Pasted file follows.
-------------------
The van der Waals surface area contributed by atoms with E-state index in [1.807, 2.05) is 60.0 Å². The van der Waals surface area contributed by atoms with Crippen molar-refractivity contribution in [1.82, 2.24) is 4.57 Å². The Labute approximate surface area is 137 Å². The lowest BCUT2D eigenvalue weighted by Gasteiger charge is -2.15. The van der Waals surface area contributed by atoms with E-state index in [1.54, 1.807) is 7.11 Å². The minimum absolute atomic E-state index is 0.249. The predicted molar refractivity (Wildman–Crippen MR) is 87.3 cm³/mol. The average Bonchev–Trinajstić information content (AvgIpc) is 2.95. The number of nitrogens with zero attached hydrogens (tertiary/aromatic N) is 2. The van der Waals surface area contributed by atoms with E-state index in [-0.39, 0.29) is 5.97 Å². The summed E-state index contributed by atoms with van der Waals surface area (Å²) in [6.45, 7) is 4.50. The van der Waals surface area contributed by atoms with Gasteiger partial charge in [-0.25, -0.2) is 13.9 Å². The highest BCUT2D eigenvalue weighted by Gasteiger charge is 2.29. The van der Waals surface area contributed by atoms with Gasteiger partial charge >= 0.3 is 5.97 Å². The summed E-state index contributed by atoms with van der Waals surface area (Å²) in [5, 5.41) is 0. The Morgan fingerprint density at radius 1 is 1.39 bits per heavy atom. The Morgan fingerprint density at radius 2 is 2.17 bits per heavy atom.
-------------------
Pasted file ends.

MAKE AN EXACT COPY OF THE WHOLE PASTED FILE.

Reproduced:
The van der Waals surface area contributed by atoms with E-state index in [1.807, 2.05) is 60.0 Å². The van der Waals surface area contributed by atoms with Crippen molar-refractivity contribution in [1.82, 2.24) is 4.57 Å². The Labute approximate surface area is 137 Å². The lowest BCUT2D eigenvalue weighted by Gasteiger charge is -2.15. The van der Waals surface area contributed by atoms with E-state index in [1.54, 1.807) is 7.11 Å². The minimum absolute atomic E-state index is 0.249. The predicted molar refractivity (Wildman–Crippen MR) is 87.3 cm³/mol. The average Bonchev–Trinajstić information content (AvgIpc) is 2.95. The number of nitrogens with zero attached hydrogens (tertiary/aromatic N) is 2. The van der Waals surface area contributed by atoms with E-state index in [-0.39, 0.29) is 5.97 Å². The summed E-state index contributed by atoms with van der Waals surface area (Å²) in [6.45, 7) is 4.50. The van der Waals surface area contributed by atoms with Gasteiger partial charge in [-0.25, -0.2) is 13.9 Å². The highest BCUT2D eigenvalue weighted by Gasteiger charge is 2.29. The van der Waals surface area contributed by atoms with Gasteiger partial charge >= 0.3 is 5.97 Å². The summed E-state index contributed by atoms with van der Waals surface area (Å²) in [5, 5.41) is 0. The Morgan fingerprint density at radius 1 is 1.39 bits per heavy atom. The Morgan fingerprint density at radius 2 is 2.17 bits per heavy atom.